Jasmine Essential Oil
Latin name Jasminum grandiflorum, J officinale, J sambac Family species Oleaceae
Jasmine – also referred to as Jasmin, Jessamine, Poet’s Jessamine, and Common Jasmine – is used extensively as a fragrance in perfumes, soaps, toiletries, and cosmetic products. There are more than 200 species of Jasmine worldwide. Pure Jasmine essential oil is very expensive due to the quantity of blossoms it takes to make an ounce, but thankfully a little goes a long way.
“The oil [Jasmine] is considered antidepressant and relaxing, and is used externally to soothe dry or sensitive skin. Due to frequent adulteration, the oil is rarely used in aromatherapy.” –The Encyclopedia of Medicinal Plants
Oil Selection Guide
Color – Deep dark orange brown
Viscosity – Viscous
Scent – Sweet, warm, intensely rich, floral, honey like with tea like undertone
Perfume Aroma – Base / middle / top note
Oil Source Information
Plant Type – Shrub / Vine
Part Used – Flowers
Countries of Origin – France, Egypt, China, Algeria, Morocco, India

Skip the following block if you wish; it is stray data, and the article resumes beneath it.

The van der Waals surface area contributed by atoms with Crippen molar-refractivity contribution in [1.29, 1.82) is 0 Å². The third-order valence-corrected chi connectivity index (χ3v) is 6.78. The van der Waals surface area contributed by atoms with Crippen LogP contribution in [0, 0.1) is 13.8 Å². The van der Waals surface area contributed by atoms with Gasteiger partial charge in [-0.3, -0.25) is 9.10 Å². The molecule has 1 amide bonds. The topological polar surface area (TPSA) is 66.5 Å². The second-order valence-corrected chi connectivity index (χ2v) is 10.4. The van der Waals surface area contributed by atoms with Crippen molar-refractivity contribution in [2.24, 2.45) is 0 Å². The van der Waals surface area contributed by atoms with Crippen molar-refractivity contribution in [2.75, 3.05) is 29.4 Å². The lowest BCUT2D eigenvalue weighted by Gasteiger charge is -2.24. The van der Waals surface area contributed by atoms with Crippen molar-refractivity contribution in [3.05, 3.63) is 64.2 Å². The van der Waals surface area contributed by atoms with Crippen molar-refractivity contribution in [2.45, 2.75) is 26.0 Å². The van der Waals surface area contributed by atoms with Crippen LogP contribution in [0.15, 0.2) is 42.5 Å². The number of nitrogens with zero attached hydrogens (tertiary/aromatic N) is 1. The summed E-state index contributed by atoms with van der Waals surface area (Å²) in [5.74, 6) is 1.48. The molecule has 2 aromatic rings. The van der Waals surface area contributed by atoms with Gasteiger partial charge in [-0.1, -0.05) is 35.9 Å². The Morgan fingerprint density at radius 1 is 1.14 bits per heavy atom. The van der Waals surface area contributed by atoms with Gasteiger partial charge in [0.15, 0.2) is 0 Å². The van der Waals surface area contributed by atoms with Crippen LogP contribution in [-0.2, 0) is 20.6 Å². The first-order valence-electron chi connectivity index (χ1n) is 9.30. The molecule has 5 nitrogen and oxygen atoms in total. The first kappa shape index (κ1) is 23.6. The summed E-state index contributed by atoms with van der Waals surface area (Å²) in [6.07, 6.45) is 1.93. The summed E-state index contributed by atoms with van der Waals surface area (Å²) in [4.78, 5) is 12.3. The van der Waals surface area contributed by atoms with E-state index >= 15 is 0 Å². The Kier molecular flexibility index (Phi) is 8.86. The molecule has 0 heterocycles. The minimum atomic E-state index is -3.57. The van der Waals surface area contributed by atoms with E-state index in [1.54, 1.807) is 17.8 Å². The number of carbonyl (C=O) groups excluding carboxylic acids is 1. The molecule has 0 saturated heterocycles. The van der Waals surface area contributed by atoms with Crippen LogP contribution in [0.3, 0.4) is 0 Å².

Extraction Method – Solvent extraction
Known Chemical Constituents
Benzyl acetate, linalol, linalyl acetate, benzyl alcohol, methyl jasmonate, indole, phenylacetic acid, farnesol, methyl anthranilate, cis-jasmone
Uses of Jasmine
Used some in aromatherapy. Also found in perfumery and cosmetics, and in commercial food and beverage products.
Jasmine blends well with
- clary sage
- clove bud
- rose maroc
- rose otto
- sweet orange
- ylang ylang
Recipes and Ideas
Generally considered safe, but some allergic reactions have been reported. Make sure to do a skin patch test if using on skin and you have not used Jasmine oil before.
* See Safety and Usage.
References and Resources
See References and Resources page.
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